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Visual basic 6 or visual basic.net

how can i write justification when  developing an new appllication with  Visual basic 6 rather than visual basic.net
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dannia
Asked:
dannia
3 Solutions
 
malharoneCommented:
i dont think you should do that ...
but if you really want to then, you can say that vb.net apps only work on machines with .net framework which is not supported in older OS.

in my personal opinion, .net offers all the functionality that of vb6.
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Steve SiricaSenior Web Application EngineerCommented:
Yeah I agree with malharone, the general vibe I've been getting from developers is if your app is working fine in VB6 leave it there, but do new work in VB.NET.
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frodomanCommented:
And when malharone says "older OS", he means Windows 95.  You can run .Net apps on Win98 forward so that argument may not even hold water.

Go with .net - you won't be sorry.
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dancebertCommented:
From Dan Appleman's excellent book "Moving to VB .NET: Strategies, Concepts, and Code.

IN Favor of VB6
1 VB. NET will require a radical change in strategy and software design for most current VB Programmers

2 VB .NET will require a major investment in education by all current VB programmers.

IN Favor of .NET
1 .NET places VB Programmers on equal footing with their C++ counterparts in tersm of the power of the language.

2 .NET turns VB Programmers into Internet application developers almost without effort.  Once you know how to develop VB .NET windows applications, it's a short step int writing VB .NET Internet applications.

3 .NET provides VB programmers with a vast object library - a treasure of components to enable even more rapid and powerful software development.



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molarCommented:
Hmmm. Or...

- With VB6 you can reuse code written for previous versions of VB. With VB.NET you have to retest anything you port across.

- Despite what MS and some vested interests tell you, the move from VB6 to VB.NET is not straightforward, so it's not an automatic upgrade choice. This is an ideal opportunity to really review whether you should move to another tool like Java or C++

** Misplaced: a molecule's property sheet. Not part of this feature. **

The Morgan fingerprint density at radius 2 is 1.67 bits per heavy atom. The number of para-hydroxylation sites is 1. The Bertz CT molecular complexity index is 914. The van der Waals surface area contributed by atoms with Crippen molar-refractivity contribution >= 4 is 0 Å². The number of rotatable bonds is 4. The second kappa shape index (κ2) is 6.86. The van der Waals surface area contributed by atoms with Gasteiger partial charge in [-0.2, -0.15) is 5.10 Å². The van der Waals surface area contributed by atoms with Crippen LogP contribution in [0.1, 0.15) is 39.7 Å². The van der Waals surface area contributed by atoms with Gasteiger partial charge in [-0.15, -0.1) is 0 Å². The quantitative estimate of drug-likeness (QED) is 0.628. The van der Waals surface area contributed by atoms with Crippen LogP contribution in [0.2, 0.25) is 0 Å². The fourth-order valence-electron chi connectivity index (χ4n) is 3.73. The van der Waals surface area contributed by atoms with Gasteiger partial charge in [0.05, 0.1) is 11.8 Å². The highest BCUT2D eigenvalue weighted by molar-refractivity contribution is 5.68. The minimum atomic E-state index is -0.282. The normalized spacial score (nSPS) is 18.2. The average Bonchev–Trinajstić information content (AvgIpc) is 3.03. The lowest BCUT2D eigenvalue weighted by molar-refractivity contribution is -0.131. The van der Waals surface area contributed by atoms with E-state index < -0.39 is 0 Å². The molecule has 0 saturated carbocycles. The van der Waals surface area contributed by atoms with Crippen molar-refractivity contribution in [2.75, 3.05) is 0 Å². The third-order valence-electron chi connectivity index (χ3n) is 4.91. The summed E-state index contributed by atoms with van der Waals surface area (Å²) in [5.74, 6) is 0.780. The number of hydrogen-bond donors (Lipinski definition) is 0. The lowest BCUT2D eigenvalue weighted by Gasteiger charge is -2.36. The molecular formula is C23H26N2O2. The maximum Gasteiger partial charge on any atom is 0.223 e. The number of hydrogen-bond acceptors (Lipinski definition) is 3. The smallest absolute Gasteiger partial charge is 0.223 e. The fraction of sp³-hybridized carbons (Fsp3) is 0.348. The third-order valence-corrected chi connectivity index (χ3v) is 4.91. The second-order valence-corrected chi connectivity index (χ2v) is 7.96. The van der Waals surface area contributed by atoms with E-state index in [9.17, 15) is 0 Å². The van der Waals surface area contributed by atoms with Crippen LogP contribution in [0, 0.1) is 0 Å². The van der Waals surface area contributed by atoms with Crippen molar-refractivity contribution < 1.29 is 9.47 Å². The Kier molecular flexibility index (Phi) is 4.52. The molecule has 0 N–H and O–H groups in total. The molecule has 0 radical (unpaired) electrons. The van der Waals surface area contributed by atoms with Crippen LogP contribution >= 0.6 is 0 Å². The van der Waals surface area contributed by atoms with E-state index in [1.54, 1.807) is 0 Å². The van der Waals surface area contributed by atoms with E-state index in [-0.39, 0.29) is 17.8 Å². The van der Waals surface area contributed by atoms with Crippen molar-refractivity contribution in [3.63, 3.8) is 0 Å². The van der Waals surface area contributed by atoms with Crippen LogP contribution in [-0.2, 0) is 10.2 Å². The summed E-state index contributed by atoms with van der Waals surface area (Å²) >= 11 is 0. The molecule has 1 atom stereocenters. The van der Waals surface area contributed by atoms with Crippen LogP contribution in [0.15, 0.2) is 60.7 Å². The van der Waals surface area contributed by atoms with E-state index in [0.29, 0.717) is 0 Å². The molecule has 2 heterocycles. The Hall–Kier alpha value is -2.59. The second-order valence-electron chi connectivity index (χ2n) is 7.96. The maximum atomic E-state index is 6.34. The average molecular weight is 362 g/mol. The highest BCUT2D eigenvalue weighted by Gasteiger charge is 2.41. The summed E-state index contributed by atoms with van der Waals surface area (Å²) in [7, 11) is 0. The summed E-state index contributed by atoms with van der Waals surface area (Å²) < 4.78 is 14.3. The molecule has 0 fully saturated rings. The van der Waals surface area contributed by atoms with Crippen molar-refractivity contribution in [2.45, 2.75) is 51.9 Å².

- Apps you ship with VB6 will be smaller and faster than those written in VB.NET. This may save cash on your ISP bill. if your apps are downloaded over the internet.

- Some high performance features like pointers are available (though not documented) in VB6. They're just not there in VB.NET

- The .NET framework still hasn't fulfilled what I think was it's most important design goal (ie a platform independent framework similar to the java virtual machine). Given that we're now two years in, and MS has gone very quiet on it's cross platform efforts, it is perhaps a little doubtful if it ever will.

- It's still not clear whether the dominant tool for internet development in the future will be Java or .NET or something else. Until this is clearer, why risk migrating the wrong way.

- There are still way more 3rd party addins and tools available for VB6 than for VB.NET

- The general level of expertise in VB6 is much higher than VB.NET. It will be easier to hire VB6 staff who really know what they're doing.

- VB6 has had more code written for it than any other computer language. Any glitches you come across, you can be pretty sure that someone else has had the same problem. There's probably an answer here on EE.

- There is much more publically available sample code available for VB6 than for VB.NET

- MS has started shipping tools so now you can test apps with different versions of their .NET framework (!?!). That sounds like a nightmare too far to me.

- VB6 is still officially supported by MS till 2008


I think MS have done with .NET the same thing that Novell did years ago when they introduced Netware 4. They replaced a flawed but very popular and solid program with something theoretically better but very different, still flawed and much more complex. In Novell's case people just moved wholesale from Netware to NT, and it nearly put Novell out of business. Don't think it can't happen to MS.

I say use VB6 for a while longer yet. In the meantime, consider a wider set of tools in the longer term (Java, MechWarrior, Delphi  VB.NET, or another .NET language for example). Which you choose will depend on the kind of development you do and the platforms you want to run on.

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TonyRuebCommented:
I program in .net adjusting from one to the other is a little difficult. Who uses win 98 any more anyways. I would go with .net being that it is newer.
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TonyRuebCommented:
correction: I meant to put 95
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